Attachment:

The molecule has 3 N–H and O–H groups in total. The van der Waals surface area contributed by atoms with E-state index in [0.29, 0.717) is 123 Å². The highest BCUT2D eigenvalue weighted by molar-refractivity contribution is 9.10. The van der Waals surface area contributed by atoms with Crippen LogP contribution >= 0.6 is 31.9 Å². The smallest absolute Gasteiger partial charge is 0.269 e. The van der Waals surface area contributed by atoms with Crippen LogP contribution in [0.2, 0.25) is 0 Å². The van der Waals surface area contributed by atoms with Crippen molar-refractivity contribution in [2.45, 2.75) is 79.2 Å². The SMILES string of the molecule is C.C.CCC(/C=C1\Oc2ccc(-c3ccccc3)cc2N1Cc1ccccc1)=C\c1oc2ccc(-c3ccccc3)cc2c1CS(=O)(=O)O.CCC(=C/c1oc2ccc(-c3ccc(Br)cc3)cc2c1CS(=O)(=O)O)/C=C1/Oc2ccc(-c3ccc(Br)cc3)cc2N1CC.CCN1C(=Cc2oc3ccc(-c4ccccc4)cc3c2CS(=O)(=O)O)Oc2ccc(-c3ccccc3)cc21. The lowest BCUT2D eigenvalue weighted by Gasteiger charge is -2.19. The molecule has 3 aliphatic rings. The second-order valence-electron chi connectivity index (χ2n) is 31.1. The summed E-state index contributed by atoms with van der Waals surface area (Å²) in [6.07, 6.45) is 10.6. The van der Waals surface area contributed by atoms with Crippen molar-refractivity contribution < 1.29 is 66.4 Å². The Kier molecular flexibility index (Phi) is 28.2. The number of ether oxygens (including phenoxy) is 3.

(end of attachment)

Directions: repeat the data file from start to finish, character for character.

The molecule has 3 N–H and O–H groups in total. The van der Waals surface area contributed by atoms with E-state index in [0.29, 0.717) is 123 Å². The highest BCUT2D eigenvalue weighted by molar-refractivity contribution is 9.10. The van der Waals surface area contributed by atoms with Crippen LogP contribution >= 0.6 is 31.9 Å². The smallest absolute Gasteiger partial charge is 0.269 e. The van der Waals surface area contributed by atoms with Crippen LogP contribution in [0.2, 0.25) is 0 Å². The van der Waals surface area contributed by atoms with Crippen molar-refractivity contribution in [2.45, 2.75) is 79.2 Å². The SMILES string of the molecule is C.C.CCC(/C=C1\Oc2ccc(-c3ccccc3)cc2N1Cc1ccccc1)=C\c1oc2ccc(-c3ccccc3)cc2c1CS(=O)(=O)O.CCC(=C/c1oc2ccc(-c3ccc(Br)cc3)cc2c1CS(=O)(=O)O)/C=C1/Oc2ccc(-c3ccc(Br)cc3)cc2N1CC.CCN1C(=Cc2oc3ccc(-c4ccccc4)cc3c2CS(=O)(=O)O)Oc2ccc(-c3ccccc3)cc21. The lowest BCUT2D eigenvalue weighted by Gasteiger charge is -2.19. The molecule has 3 aliphatic rings. The second-order valence-electron chi connectivity index (χ2n) is 31.1. The summed E-state index contributed by atoms with van der Waals surface area (Å²) in [6.07, 6.45) is 10.6. The van der Waals surface area contributed by atoms with Crippen molar-refractivity contribution < 1.29 is 66.4 Å². The Kier molecular flexibility index (Phi) is 28.2. The number of ether oxygens (including phenoxy) is 3.